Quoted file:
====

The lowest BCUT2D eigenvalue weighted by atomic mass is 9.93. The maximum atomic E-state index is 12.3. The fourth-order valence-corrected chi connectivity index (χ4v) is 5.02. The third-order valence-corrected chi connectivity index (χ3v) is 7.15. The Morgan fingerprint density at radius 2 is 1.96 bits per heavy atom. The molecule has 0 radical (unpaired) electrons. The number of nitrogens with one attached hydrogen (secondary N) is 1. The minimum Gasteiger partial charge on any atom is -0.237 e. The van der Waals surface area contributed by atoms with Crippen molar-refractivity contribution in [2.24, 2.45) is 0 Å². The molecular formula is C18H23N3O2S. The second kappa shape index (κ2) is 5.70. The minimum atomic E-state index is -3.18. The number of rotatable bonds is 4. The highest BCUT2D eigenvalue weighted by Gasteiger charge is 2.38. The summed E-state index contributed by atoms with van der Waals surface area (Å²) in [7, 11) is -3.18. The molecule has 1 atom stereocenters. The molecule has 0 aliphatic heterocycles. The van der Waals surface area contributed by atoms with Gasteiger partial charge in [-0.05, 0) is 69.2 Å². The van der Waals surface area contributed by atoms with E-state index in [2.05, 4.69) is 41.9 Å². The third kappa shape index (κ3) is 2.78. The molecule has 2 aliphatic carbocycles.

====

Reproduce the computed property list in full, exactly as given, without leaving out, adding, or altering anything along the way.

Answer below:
The lowest BCUT2D eigenvalue weighted by atomic mass is 9.93. The maximum atomic E-state index is 12.3. The fourth-order valence-corrected chi connectivity index (χ4v) is 5.02. The third-order valence-corrected chi connectivity index (χ3v) is 7.15. The Morgan fingerprint density at radius 2 is 1.96 bits per heavy atom. The molecule has 0 radical (unpaired) electrons. The number of nitrogens with one attached hydrogen (secondary N) is 1. The minimum Gasteiger partial charge on any atom is -0.237 e. The van der Waals surface area contributed by atoms with Crippen molar-refractivity contribution in [2.24, 2.45) is 0 Å². The molecular formula is C18H23N3O2S. The second kappa shape index (κ2) is 5.70. The minimum atomic E-state index is -3.18. The number of rotatable bonds is 4. The highest BCUT2D eigenvalue weighted by Gasteiger charge is 2.38. The summed E-state index contributed by atoms with van der Waals surface area (Å²) in [7, 11) is -3.18. The molecule has 1 atom stereocenters. The molecule has 0 aliphatic heterocycles. The van der Waals surface area contributed by atoms with Gasteiger partial charge in [-0.05, 0) is 69.2 Å². The van der Waals surface area contributed by atoms with E-state index in [2.05, 4.69) is 41.9 Å². The third kappa shape index (κ3) is 2.78. The molecule has 2 aliphatic carbocycles.